Theory of Computing Systems

, Volume 53, Issue 3, pp 467–502 | Cite as

The Complexity of Computing Minimal Unidirectional Covering Sets

  • Dorothea BaumeisterEmail author
  • Felix Brandt
  • Felix Fischer
  • Jan Hoffmann
  • Jörg Rothe


A common thread in the social sciences is to identify sets of alternatives that satisfy certain notions of stability according to some binary dominance relation. Examples can be found in areas as diverse as voting theory, game theory, and argumentation theory. Brandt and Fischer (in Math. Soc. Sci. 56(2):254–268, 2008) proved that it is NP-hard to decide whether an alternative is contained in some inclusion-minimal unidirectional (i.e., either upward or downward) covering set. For both problems, we raise this lower bound to the \(\varTheta_{2}^{p}\) level of the polynomial hierarchy and provide a \(\varSigma_{2}^{p}\) upper bound. Relatedly, we show that a variety of other natural problems regarding minimal or minimum-size unidirectional covering sets are hard or complete for either of NP, coNP, and \(\varTheta_{2}^{p}\). An important consequence of our results is that neither minimal upward nor minimal downward covering sets (even when guaranteed to exist) can be computed in polynomial time unless P=NP. This sharply contrasts with Brandt and Fischer’s result that minimal bidirectional covering sets are polynomial-time computable.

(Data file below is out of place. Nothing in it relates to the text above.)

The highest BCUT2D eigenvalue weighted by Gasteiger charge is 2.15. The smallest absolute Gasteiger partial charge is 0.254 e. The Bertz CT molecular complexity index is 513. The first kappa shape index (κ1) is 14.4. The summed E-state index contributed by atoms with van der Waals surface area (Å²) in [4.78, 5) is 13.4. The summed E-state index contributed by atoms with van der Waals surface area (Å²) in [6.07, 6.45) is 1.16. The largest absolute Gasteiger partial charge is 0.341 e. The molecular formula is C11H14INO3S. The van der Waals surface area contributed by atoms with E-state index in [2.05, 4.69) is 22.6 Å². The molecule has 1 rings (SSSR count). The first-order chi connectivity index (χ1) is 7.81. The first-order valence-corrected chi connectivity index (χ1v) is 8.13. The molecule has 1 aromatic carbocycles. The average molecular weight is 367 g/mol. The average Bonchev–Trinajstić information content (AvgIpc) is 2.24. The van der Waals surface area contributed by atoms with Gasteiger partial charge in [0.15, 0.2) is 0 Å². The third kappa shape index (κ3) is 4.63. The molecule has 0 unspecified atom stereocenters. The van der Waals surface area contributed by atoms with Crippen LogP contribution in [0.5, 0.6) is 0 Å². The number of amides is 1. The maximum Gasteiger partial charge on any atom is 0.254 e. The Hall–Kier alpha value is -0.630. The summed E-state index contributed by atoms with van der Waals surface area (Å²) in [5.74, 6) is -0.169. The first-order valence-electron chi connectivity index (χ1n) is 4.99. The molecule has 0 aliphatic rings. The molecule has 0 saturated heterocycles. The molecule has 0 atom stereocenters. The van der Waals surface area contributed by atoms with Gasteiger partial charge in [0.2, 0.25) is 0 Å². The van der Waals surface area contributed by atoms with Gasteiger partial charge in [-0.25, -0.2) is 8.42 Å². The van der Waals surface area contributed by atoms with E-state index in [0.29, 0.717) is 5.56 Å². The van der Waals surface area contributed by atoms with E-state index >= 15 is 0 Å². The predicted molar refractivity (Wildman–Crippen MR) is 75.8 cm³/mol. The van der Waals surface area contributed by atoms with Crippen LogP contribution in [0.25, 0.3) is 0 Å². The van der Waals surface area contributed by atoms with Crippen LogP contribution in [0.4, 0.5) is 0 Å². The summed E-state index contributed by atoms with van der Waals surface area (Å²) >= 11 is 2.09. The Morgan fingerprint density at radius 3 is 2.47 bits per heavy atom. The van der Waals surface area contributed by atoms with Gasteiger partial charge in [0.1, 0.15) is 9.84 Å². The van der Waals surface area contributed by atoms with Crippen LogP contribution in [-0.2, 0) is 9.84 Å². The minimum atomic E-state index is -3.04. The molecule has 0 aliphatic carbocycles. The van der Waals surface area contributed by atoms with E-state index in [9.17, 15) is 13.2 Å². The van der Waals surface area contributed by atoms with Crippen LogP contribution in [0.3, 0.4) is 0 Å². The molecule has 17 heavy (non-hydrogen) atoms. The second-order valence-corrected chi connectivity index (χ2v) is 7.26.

Computational social choice Computational complexity Minimal upward covering sets Minimal downward covering sets 



This work was supported in part by DFG grants BR-2312/6-1, RO-1202/12-1 (within the European Science Foundation’s EUROCORES program LogICCC), BR 2312/3-2, RO-1202/11-1, and RO-1202/15-1, and by the Alexander von Humboldt Foundation’s TransCoop program. This work was done in part while the fifth author was visiting the University of Rochester.


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Copyright information

© Springer Science+Business Media New York 2012

Authors and Affiliations

  • Dorothea Baumeister
    • 1
    Email author
  • Felix Brandt
    • 2
  • Felix Fischer
    • 3
  • Jan Hoffmann
    • 4
  • Jörg Rothe
    • 1
  1. 1.Institut für InformatikHeinrich-Heine-Universität DüsseldorfDüsseldorfGermany
  2. 2.Institut für InformatikTechnische Universität MünchenGarchingGermany
  3. 3.Statistical LaboratoryUniversity of CambridgeCambridgeUK
  4. 4.Department of Computer ScienceYale UniversityNew HavenUSA

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